Snowflake is a game for, and about, a charity. Home-Start works to support families build better lives for their children through social support, education and encouragement. Each year they run an annual fundraising campaign to raise awareness, and in 2013 they approached us because they wanted to do something a bit more innovative and engaging to raise awareness.
Serious games pose some unique challenges. How do you convey key messages in a clear, memorable and transparent way, while also creating an experience that succeeds as a game in its own right? It’s a question we mulled over for weeks during the design phase and, one year on, we wanted to reflect on these ideas.
One thing in particular stands out all these months later: Home-Start’s rare willingness to get hands-on, and how open they were to collaboration. When working with other organisations, stepping outside of comfort zones and delve into the unknown can be quite an unusual thing.
After a series of meetings and workshops, we presented to Home-Start an idea for a truly interactive story book: a game in which players step into the shoes of a Home-Start volunteer, visiting a family in need of support. Players return each day to help, assist and advise the family - shaping the tale in subtle but meaningful ways throughout.
We set out to find a way to translate Home-Start’s very human, very emotional, and very real message into game mechanics. We decided to focus on what volunteering really feels like. Home-Start has volunteers that go and help families in need, whether they’re families at a disadvantage or a family in crisis.
Volunteering for a charity like Home-Start represents a significant personal sacrifice: that of time. To represent this commitment, we set up time-sensitive event scenes and a time-lock mechanic. Players can choose to accept time-sensitive events - for example, helping the family to watch over their child during a hospital appointment.
Creative use of technology is very important to us. For Snowflake, we synced the game with the player’s real device calendar. Once these tasks are accepted, this is booked into the calendar alongside their real-world commitments, and they are responsible for checking back in at the appropriate time. Our use of the device calendar was our mechanical metaphor, designed to really resonate with people how hard these volunteers work, and the emotional engagement involved.
Emotional engagement in games is a long-standing challenge. It was important that we were able to create characters that felt genuinely relatable, and a convincing story for them to sit within.
The story needed to adapt to the player’s decisions fluidly and subtly. The narrative needed to feel non-game-like, but still engaging as an interactive experience.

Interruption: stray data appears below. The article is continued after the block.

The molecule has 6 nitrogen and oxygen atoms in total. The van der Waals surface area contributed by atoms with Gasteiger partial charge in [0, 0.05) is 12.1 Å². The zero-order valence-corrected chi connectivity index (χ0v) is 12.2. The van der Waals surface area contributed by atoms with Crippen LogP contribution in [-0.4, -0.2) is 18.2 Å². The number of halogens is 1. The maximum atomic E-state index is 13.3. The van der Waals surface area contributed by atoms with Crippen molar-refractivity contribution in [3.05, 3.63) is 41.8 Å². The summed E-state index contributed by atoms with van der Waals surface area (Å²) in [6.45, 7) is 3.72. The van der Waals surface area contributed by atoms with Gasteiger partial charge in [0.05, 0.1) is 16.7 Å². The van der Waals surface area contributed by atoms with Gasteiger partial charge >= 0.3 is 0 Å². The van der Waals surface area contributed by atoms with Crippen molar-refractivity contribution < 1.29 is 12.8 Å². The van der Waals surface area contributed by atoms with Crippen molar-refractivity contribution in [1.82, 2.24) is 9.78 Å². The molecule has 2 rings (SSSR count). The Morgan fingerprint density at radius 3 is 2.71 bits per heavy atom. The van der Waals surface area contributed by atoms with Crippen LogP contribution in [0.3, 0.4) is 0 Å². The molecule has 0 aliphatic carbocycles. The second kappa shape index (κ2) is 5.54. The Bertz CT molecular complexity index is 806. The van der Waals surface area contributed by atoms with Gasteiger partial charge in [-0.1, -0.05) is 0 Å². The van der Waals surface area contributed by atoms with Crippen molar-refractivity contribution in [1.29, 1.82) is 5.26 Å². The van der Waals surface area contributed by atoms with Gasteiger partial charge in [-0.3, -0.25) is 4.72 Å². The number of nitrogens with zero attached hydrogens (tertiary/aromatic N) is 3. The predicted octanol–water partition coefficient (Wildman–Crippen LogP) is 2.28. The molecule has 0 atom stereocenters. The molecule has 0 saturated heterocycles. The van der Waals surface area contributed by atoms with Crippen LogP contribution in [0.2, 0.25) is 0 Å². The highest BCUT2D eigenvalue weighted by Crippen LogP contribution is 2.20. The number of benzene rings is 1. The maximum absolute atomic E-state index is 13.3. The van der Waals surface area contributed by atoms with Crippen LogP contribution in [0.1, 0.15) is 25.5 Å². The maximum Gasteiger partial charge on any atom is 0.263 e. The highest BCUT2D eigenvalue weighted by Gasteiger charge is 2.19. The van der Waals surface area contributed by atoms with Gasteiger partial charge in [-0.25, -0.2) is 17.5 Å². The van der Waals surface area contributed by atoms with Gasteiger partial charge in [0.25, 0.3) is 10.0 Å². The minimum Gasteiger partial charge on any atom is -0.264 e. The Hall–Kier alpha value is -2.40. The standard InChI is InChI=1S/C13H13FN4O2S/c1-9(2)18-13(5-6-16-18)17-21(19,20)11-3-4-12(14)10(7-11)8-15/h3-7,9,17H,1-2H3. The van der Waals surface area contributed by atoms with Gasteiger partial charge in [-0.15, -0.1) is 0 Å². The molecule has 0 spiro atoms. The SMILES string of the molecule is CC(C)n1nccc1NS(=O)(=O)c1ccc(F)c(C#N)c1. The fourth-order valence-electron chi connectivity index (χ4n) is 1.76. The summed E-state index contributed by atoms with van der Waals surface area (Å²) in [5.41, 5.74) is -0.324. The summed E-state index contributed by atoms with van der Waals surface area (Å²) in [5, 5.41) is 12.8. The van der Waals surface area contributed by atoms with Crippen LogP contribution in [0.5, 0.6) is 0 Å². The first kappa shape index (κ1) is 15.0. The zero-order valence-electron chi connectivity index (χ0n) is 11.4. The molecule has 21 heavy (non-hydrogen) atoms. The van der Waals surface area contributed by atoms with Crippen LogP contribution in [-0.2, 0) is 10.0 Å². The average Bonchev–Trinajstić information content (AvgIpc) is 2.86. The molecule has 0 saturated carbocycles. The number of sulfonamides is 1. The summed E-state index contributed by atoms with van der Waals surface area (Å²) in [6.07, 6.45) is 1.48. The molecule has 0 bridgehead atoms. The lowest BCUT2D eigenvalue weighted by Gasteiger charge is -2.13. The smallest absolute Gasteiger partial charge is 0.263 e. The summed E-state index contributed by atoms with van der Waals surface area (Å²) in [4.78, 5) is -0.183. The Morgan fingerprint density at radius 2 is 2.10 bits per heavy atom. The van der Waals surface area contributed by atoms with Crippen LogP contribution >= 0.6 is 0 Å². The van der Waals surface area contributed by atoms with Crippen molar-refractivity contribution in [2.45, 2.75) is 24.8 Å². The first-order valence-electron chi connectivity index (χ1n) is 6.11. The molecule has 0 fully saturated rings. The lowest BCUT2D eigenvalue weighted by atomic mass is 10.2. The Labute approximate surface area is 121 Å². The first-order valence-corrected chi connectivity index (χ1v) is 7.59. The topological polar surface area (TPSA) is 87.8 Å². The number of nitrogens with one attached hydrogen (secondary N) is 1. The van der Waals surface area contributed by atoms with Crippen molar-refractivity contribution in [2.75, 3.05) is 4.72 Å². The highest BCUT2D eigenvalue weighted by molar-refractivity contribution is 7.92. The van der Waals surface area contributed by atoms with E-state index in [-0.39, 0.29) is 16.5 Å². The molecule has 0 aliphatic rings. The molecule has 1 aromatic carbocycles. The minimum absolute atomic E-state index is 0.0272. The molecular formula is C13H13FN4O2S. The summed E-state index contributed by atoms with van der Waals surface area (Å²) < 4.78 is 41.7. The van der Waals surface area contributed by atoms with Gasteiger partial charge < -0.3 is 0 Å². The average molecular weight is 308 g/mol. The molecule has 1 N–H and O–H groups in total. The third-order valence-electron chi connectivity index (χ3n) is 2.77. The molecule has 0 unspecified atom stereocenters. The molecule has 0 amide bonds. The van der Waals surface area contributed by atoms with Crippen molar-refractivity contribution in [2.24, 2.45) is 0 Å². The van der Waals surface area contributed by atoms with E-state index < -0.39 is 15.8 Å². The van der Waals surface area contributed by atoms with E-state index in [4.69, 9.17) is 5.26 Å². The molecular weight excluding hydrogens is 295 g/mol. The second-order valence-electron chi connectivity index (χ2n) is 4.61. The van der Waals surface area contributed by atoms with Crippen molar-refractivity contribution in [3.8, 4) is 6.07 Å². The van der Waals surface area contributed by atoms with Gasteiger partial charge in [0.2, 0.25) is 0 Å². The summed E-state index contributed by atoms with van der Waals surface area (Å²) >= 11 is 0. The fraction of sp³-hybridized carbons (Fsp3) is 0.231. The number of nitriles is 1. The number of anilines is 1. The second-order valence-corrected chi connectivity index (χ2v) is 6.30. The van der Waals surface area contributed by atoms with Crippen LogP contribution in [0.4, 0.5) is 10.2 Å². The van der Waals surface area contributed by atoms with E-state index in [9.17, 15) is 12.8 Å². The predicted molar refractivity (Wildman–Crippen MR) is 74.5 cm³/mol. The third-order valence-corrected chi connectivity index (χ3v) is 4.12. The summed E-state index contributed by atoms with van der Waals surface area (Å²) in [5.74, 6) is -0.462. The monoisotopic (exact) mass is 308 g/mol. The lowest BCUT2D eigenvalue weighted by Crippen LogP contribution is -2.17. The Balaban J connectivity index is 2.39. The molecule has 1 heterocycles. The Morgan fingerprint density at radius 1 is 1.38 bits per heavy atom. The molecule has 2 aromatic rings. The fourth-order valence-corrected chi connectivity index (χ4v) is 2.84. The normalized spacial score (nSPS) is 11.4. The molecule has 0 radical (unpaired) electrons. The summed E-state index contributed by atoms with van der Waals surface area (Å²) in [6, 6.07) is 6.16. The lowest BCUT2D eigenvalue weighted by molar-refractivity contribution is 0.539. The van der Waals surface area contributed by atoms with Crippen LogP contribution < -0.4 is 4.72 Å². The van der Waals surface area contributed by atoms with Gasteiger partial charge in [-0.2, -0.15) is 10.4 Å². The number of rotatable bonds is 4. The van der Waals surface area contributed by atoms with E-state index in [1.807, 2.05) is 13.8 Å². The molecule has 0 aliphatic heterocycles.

We looked outside of games and into interactive storytelling, movies and other works of fiction. At one point we even created paper puppets for all the characters. We still have one of them lying around somewhere. It became clear that the game’s look and feel would be key to achieving this careful balance.
One thing that really caught our eye was the French short Le Café. The characters had a weird and wonderful style, and were constructed from unusually pronounced shapes.
Shape became key. The uncanny valley is well documented: it’s hard for people to relate to perfect looking characters. It’s always important to us to create something unique and quirky, but we also wanted to form an art style for Snowflake that was as delicate as the name suggested, and for that we had to make sure the characters were both visually appealing, and approachable and multidimensional as people.
Choosing to stay true to these goals was a risk. Mobile games are something people pick up to play in their spare time. By using the time lock mechanic, we were subverting the core of casual mobile games.
There’s a great Dara O’Briain skit in which he talks about games being the only entertainment medium that locks you out of content if you’re not good enough. Traditionally, games are based on skill, and the commitment they ask is in bettering your abilities.
Snowflake is not about skill. It’s about choices, options and crucially, commitment.
The player can’t make a bad decision that will end the game. Instead, they have to make sure they are available at specific times during their day, consistently throughout the week, just like a regular volunteer would. It’s all about how much time the player is willing to invest in Snowflake, and we were hoping this would really strike a chord with Home-Start’s core audience.
Time and commitment is frightening enough under real-life circumstances, and not usually something player’s are willing to work with in a game. We were incredibly fortunate to be working with a client that was brave creatively and to put their faith in our ideas for the game.
Snowflake, in many ways, was an exploration of the unusual within our field. Home-Start were eager to communicate the uniqueness of each individual situation that they handle; the resulting game, at its core, was our response to this.
It’s an adventure game without logic puzzles. A video game story without guns or monsters or an overwhelming evil to overcome. A game in which characters don’t always respond or react in the way you expect, and where there’s not always a clear objective to meet.
One year on, it wouldn’t be fair to say there’s nothing we’d change about Snowflake. Every game is a learning curve and hindsight is a wonderful thing. But the subtlety of the fundraising angle, the credibility of the characters, and the mechanical metaphors we crafted are still things we’re proud of. We are incredibly fortunate to have been given the chance to explore these ideas - and to do so with a client who trusted us when we championed ideas that sat some way away from the norm.